The Royal Irish Institution

From A Dictionary of Irish Artists 1913

The Royal Irish Institution for encouraging the Fine Arts in Ireland, was founded in 1813 as the outcome of a public meeting held in the Rotunda on the 4th June. Its objects were the "stimulating native talent by furnishing models to assist the labours of Irish artists and by rewarding the authors of works of superior merit." For these purposes collections of the works of the old masters were to be got together and exhibited. The Society consisted of life members and a Committee of Directors, with the Prince Regent as Patron; the Lord Lieutenant, Earl Whitworth, Guardian; the Duke of Richmond, Vice-Patron; and the Duke of Leinster, President.

The establishment of the Society was strongly opposed by a section of artists and others, who considered that such an Institution would be useless and impracticable; the chief opposer was John Comerford, the miniature painter, who was always against the establishment of any Society or body which would encourage the multiplication of artists. He led the opposition, but in spite of his endeavours the Institution was formed and commenced its operations. The Duke of Richmond, Lord Lieutenant, subscribed £100 to its funds, and his successor, Lord Whitworth, gave the same amount. Substantial subscriptions were also received from the Earl of Liverpool, the Marquess of Londonderry, Lord Sidmouth and Sir Robert Peel, as well as from many others in England and Ireland. The Prince Regent within three months of its foundation gave his name as Patron of the Institution and contributed £200. The first exhibition was held in the Gallery of the Dublin Society's House in Hawkins Street; but afterwards premises were built in College Street, where subsequent exhibitions were held.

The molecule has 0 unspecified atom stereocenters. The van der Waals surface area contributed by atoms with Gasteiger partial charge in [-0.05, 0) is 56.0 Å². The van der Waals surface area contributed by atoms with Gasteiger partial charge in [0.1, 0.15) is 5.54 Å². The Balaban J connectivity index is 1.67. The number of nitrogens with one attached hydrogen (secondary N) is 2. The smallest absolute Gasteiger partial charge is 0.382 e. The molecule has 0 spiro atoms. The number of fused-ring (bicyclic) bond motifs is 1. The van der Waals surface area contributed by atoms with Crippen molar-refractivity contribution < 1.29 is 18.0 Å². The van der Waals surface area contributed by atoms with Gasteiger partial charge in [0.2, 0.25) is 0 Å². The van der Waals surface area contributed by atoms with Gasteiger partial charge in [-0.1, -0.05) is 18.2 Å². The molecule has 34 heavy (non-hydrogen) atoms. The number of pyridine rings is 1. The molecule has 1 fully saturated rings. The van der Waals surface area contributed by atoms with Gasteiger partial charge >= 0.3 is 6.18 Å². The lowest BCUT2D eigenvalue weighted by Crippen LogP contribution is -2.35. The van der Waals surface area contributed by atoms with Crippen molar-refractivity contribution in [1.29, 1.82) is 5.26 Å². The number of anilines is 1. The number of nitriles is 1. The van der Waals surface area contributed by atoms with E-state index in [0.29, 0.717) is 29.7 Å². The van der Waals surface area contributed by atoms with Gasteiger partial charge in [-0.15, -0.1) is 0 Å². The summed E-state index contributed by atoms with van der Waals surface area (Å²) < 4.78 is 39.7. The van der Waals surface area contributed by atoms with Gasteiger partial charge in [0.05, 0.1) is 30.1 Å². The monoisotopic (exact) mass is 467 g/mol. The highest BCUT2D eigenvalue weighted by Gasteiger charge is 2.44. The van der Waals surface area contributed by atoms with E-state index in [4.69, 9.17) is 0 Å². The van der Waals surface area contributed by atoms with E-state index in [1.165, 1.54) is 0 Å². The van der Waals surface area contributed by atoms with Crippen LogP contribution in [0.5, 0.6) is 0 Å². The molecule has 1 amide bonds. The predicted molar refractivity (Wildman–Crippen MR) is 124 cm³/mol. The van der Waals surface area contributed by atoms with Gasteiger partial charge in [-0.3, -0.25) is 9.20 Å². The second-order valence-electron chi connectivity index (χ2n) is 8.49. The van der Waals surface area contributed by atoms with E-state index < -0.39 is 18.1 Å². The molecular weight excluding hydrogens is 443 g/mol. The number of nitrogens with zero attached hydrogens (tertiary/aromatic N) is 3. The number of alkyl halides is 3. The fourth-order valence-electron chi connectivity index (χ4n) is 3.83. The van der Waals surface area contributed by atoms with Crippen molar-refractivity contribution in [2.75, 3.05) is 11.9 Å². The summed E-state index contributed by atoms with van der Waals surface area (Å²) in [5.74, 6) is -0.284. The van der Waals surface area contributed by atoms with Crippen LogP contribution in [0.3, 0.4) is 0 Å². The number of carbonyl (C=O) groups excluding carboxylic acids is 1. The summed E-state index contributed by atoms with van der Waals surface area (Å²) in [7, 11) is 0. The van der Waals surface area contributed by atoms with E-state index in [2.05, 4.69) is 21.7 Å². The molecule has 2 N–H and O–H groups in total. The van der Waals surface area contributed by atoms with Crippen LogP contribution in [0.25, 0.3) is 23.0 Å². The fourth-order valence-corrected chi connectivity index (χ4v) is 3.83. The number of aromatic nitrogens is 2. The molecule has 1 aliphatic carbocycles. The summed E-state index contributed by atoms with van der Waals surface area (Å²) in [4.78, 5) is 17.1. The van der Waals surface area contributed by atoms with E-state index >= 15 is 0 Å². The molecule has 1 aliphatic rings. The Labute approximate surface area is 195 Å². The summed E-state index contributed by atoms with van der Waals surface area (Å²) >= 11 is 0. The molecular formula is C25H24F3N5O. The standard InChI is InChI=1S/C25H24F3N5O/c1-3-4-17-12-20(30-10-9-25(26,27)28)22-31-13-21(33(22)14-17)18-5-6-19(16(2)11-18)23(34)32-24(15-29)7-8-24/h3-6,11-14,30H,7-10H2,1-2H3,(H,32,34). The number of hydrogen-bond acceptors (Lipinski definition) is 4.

The principal object towards which the members of the Institution directed their attention was the establishment of an Academy in Dublin. The Dublin artists, after 1819, had no organization, and were unable to hold exhibitions, and found little encouragement from an apathetic public. "Owing to the want of taste and encouragement," says the author of the "Picture of Dublin," in 1821, "though there are many painters of merit, there is no existing Society of Artists in Dublin, and many have been compelled to seek for support in other occupations, tired out and disgusted with repeated efforts unrewarded." To carry out their design the members lent all their aid to the small body of artists who were working for the formation of a permanent Academy of Arts, and in 1823 their persistent advocacy of the scheme was crowned with success, when a Charter was signed establishing the Royal Hibernian Academy. The Institution made a strenuous, but unsuccessful, effort to have the sum of £12,000—which had been subscribed for a national testimonial in honour of the visit of George IV to Ireland in 1821—applied to the building of a gallery for the advancement of the Fine Arts.

With the achievement of the establishment of the Royal Hibernian Academy, the work of the Institution was ended. It continued its existence for some years, until its work in the practical encouragement of native art was taken up by the Royal Irish Art Union in 1840.

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